Tsunami Amplitude

Usually measured on a sea level record, it is:
1) The absolute value of the difference between a particular peak or trough of the tsunami and the undisturbed sea level at the time, 2) Half the difference between an adjacent peak and trough, corrected for the change of tide between that peak and trough. It is intended to represent the true amplitude of the tsunami wave at some point in the ocean. However, it is often amplitude modified in some way by the tide gauge response.

Tsunami Bore

A steep, turbulent, rapidly moving tsunami wave front, typically occurring in a river mouth or estuary.

Tsunami Generation

Tsunamis are most frequently caused by earthquakes, but can also result from landslides, volcanic eruptions, and very infrequently by meteorites or other impacts upon the ocean surface. Tsunamis are generated primarily by tectonic dislocations under the sea which are caused by shallow focus earthquakes along areas of subduction. The upthrusted and downthrusted crustal blocks impart potential energy into the overlying water mass with drastic changes in the sea level over the affected region. The energy imparted into the water mass results in tsunami generation, i.e. energy radiating away from the source region in the form of long period waves.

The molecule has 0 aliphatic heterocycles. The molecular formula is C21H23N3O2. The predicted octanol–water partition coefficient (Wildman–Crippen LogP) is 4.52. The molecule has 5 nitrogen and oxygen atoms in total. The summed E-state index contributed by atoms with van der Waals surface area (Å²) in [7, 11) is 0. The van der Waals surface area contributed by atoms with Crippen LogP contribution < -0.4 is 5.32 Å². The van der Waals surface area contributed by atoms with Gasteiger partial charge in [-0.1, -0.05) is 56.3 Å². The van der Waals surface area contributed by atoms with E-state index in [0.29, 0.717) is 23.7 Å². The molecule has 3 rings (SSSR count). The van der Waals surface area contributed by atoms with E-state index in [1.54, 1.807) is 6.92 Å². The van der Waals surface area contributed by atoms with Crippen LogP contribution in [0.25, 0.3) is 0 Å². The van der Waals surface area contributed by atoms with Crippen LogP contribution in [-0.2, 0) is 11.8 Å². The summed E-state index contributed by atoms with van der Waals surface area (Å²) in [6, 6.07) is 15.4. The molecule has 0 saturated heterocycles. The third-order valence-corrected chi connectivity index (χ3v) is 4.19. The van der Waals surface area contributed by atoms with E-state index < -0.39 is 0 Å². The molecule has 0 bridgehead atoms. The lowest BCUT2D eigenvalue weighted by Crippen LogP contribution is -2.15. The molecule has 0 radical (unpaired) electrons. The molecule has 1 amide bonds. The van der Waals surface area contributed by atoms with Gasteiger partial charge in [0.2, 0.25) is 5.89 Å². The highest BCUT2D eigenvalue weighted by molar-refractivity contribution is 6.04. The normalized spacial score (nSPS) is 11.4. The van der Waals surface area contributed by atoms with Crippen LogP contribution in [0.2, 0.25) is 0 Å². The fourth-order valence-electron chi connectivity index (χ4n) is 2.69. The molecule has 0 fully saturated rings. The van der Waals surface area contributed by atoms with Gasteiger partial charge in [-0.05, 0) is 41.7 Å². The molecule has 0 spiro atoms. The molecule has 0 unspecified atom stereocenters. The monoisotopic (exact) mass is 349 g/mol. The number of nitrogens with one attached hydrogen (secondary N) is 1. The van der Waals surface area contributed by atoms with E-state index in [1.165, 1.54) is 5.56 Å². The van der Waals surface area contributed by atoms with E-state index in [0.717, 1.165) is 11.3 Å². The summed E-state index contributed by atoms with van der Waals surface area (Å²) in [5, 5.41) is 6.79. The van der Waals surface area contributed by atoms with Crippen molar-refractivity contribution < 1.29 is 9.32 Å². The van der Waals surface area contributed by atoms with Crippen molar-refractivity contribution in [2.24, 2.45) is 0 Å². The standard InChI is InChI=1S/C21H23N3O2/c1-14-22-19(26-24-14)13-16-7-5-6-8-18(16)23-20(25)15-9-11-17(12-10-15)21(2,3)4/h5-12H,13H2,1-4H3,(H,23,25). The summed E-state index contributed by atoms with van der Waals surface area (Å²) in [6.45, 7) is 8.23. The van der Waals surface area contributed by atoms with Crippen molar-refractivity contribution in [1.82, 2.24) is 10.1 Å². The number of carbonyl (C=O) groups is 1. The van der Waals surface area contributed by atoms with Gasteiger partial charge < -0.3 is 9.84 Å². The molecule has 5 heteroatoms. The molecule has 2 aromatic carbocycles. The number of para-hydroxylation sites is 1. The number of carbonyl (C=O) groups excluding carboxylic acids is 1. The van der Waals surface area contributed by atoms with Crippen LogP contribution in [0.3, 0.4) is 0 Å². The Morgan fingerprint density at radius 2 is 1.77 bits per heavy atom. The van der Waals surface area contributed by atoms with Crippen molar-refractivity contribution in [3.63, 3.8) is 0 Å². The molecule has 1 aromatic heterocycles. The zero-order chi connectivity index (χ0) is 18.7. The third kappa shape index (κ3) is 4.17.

Tsunami Hazard

The probability that a tsunami of a particular size will strike a particular section of coast.

Tsunami Hazard Assessment

Documentation of tsunami hazards for a coastal community is needed to identify populations and assets at risk, and the level of that risk. This assessment requires knowledge of probable tsunami sources (such as earthquakes, landslides, and volcanic eruptions), their likelihood of occurrence, and the characteristics of tsunamis from those sources at different places along the coast. For those communities, data of earlier (historical and paleotsunamis) tsunamis may help quantify these factors. For most communities, however, only very limited or no past data exist. For these coasts, numerical models of tsunami inundation can provide estimates of areas that will be flooded in the event of a local or distant tsunamigenic earthquake or a local landslide.

Tsunami Impact

Although infrequent, tsunamis are among the most terrifying and complex physical phenomena and have been responsible for great loss of life and extensive destruction to property. Because of their destructive potential, tsunamis have important impacts on the human, social and economic sectors of societies. Historical records show that enormous destruction of coastal communities throughout the world has taken place and that the socio-economic impact of tsunamis in the past has been enormous.